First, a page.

Violence and the Sacred
|Violence and the Sacred|
The 1979 Johns Hopkins University Press edition
|Original title||La Violence et le sacré|
|Publisher||Editions Bernard Grasset|
|Published in English||1977|
Written while Girard was distinguished professor at the State University of New York at Buffalo, Violence and the Sacred was the product of a decade's research, and represents the first substantial stage of Girard's exploration of the ramifications of his theory of mimetic desire in relation to anthropology, Greek tragedy, and mythology.
Girard offers a series of hypotheses about the generation and stabilization of cultural order in primitive societies and human communities in general. He argues that mimetic desire often leads inexorably to rivalry and conflict, and that the origins of cultural order and stability reside in repeated acts of collective violence against a lone victim or group of victims, the scapegoat. Girard postulates a hypothetical morphogenetic mechanism accounting for the generation of cultural and social order: the surrogate victim mechanism.
Religion is seen by Girard a way of regulating social violence and creating social cohesion. He argues that through sacrifice, the violence that threatens the community is ritually cast out, turned outwards rather than inwards on to the members of the community. Girard, who sees society as an affair of men and says this explicitly, relates sacrifice to religion: he sees the religion's function as keeping violence out of the community by means of the mechanism of the scapegoat, or the ritual which substitutes for it.
Violence and the Sacred was greeted by a fanfare in Le Monde. G. H. de Radkowski gave it a laudatory review, asserting that it represented an enormous intellectual achievement, and a highly unique one: for Radkowski, it was "the first authentically atheistic theory of violence and the sacred". Violence and the Sacred was translated into English in 1977, and of Girard's works, it is the one which Anglophone theorists are most familiar with. Girard was awarded the Prix de l'Académie Française for the book. Norman O. Brown writes that Violence and the Sacred is influenced by, yet better known than, the work of Georges Bataille. He sees its purpose as being frightening people into returning to orthodox religion. According to Brown, Pope John Paul II liked Violence and the Sacred.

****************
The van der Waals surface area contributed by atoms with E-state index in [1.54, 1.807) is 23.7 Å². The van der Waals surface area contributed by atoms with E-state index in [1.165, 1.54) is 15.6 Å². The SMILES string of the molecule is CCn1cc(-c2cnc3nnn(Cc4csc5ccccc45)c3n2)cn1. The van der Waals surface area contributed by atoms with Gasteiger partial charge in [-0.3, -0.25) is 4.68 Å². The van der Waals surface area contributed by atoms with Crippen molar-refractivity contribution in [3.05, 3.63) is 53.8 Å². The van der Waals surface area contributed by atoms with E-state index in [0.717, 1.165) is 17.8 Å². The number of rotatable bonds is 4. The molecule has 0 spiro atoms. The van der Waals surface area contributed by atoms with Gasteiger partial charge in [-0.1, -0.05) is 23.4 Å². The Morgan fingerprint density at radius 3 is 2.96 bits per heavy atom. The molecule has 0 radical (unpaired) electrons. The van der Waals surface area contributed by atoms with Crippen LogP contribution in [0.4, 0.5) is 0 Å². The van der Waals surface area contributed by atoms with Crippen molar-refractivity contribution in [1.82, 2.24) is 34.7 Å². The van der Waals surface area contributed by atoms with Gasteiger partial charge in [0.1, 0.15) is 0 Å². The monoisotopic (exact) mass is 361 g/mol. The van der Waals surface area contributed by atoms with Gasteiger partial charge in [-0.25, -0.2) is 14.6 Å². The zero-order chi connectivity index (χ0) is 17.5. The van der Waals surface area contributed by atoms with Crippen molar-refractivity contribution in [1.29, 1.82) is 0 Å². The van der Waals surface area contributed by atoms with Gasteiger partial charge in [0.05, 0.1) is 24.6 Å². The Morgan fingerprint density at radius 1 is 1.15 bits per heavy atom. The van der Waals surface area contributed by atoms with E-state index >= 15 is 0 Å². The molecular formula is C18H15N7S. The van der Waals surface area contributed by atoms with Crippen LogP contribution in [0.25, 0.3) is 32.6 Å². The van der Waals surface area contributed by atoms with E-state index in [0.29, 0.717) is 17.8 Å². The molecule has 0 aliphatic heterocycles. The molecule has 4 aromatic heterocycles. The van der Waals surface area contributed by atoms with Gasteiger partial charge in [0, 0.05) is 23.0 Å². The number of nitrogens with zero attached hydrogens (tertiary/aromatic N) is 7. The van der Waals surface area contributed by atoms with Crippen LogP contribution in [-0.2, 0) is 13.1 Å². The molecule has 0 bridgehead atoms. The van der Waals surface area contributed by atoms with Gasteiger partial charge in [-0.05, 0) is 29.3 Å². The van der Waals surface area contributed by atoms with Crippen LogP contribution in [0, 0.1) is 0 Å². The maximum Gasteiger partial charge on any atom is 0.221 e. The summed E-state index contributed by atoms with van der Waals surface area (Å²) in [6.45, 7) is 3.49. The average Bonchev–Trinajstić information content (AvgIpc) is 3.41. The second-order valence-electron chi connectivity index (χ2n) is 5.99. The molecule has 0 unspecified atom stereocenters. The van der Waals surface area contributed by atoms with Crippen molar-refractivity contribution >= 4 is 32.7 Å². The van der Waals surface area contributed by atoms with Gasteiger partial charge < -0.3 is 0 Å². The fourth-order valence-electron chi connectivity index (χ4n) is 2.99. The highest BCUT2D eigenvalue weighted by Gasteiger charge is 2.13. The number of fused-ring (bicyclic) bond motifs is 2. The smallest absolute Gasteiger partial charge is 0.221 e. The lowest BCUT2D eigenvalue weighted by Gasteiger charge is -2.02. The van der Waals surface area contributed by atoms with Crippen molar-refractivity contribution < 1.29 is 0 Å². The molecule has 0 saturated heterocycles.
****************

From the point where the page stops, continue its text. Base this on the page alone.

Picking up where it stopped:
Nevertheless, the book has been seen as hostile to religion.
For Luce Irigaray, Girard's account of sacrifice and its function corresponds to the model of male sexuality described by Sigmund Freud: the model of tension, discharge, and homeostasis. Irigaray believes that there is a more fundamental sacrifice that Girard does not mention: mothers, who are a "totem prior to any designated totem". Relations between men and women are paralyzed because society does not recognize this initial sacrifice. Irigaray suggests that violence could be mediated in ways different from the mechanism characteristic of male violence described by Girard, and insists on the need for rites and for paroles, words or symbolizations.
- Fleming, Chris (2004). René Girard: Violence and Mimesis. Cambridge: Polity Press. pp. 1, 7, 8, 111. ISBN 0-7456-2948-2.
- Whitford, Margaret (1991). Luce Irigaray: Philosophy in the Feminine. London and New York: Routledge. p. 145. ISBN 0-415-05969-0.
- Brown, Norman O. (1991). Apocalypse and/or Metamorphosis. Berekley and Los Angeles, California: University of California Press. p. 192. ISBN 0-520-07298-7.
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